Testicular Cancer: What are the Signs and Symptoms of Testicular Cancer?

Cancer with DocTesticular cancer is a disease in which cancer cells grow in one or both testicles. Like many other parts of the body, testicles can be affected by certain conditions and diseases, which can lead to symptoms. Most often, testicular cancer can be detected early on, and men often find the cancer themselves while performing self-examinations. It’s recommended that men ages 15 to 55 should perform routine self-examinations to identify any possible changes. However, some testicular cancers may show no symptoms and may go undetected until they reach an advanced stage.

Symptoms may include, but are not limited to the following:

  • Lumps – If detected early, a painless lump may develop that will likely be about the size of a pea, but can grow much larger if left untreated. Any lump, enlargement or tenderness of the testicle should be evaluated by a doctor immediately.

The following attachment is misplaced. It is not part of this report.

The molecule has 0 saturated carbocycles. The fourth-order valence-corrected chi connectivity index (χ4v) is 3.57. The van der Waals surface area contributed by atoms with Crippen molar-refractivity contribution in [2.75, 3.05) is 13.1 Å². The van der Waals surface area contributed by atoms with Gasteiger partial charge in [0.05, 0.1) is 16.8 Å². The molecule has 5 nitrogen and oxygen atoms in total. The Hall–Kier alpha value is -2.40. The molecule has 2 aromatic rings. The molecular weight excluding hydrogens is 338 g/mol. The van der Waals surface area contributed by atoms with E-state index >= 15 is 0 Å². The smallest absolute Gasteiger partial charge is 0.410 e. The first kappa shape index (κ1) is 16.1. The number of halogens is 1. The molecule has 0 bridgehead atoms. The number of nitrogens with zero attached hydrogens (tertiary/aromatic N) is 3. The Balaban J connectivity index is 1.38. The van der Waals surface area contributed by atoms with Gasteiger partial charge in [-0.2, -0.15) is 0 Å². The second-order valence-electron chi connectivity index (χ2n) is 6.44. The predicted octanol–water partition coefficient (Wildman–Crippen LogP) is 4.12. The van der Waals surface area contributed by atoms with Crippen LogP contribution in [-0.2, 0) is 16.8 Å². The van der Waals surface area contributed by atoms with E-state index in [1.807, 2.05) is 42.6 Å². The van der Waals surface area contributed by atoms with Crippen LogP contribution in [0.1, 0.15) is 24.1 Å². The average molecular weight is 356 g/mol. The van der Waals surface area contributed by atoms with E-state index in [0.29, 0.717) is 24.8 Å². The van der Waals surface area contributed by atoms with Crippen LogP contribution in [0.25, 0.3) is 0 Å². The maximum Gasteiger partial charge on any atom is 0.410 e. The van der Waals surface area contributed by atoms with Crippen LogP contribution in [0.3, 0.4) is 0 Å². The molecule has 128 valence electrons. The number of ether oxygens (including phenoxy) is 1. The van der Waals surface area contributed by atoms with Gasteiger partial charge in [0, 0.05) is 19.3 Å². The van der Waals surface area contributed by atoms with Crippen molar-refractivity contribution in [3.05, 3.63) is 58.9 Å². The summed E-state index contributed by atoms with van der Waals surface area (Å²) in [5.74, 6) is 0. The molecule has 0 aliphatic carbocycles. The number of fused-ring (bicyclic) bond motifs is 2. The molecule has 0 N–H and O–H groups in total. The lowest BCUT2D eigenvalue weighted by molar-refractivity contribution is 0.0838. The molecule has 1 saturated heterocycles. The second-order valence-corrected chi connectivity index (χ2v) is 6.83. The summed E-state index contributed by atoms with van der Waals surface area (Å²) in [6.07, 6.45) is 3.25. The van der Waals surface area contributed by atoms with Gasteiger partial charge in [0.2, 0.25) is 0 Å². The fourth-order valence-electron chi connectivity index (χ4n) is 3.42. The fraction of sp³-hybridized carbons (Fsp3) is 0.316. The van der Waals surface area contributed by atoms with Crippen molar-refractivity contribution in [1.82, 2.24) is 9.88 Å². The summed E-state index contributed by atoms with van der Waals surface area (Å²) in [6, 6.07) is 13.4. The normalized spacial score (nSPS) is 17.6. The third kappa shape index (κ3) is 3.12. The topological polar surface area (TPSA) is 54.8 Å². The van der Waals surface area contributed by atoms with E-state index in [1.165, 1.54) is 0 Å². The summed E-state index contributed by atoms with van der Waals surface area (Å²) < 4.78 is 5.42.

• Pain – Pain or discomfort in the testicle that may or may not be accompanied by swelling can be a warning sign. It should be noted that pain can be caused by a variety of maladies, including injuries, infection and possibly cancer. Your physician will be able to diagnose the cause of any pain in the testicles.
  • Heaviness – A feeling of heaviness in the scrotum may be a sign of testicular cancer.
  • Pressure in abdomen – A dull pain or feeling of pressure in the lower belly, groin or lower back may be cause for concern. Testicular cancer that has spread (metastasized) beyond the testicles and lymph nodes to other organs may cause this and other symptoms like sweating, depending on the area of the body affected.
  • Fluid – A sudden buildup of fluid in the scrotum.
  • Enlargement or tenderness of the breasts – Testicular tumors can produce hormones that cause breast growth and/or tenderness – a condition known as gynecomastia.

It’s important to remember that while cancer is one possible cause of testicular symptoms, more often these symptoms are caused by infection, injury or something else. Always see a doctor regarding any changes you notice in one or both testicles because even non-cancerous testicular issues can be very serious.

Learn more about urology care at Emory Saint Joseph’s Hospital.

To contact a urology navigator for more information, call 678-843-5665.


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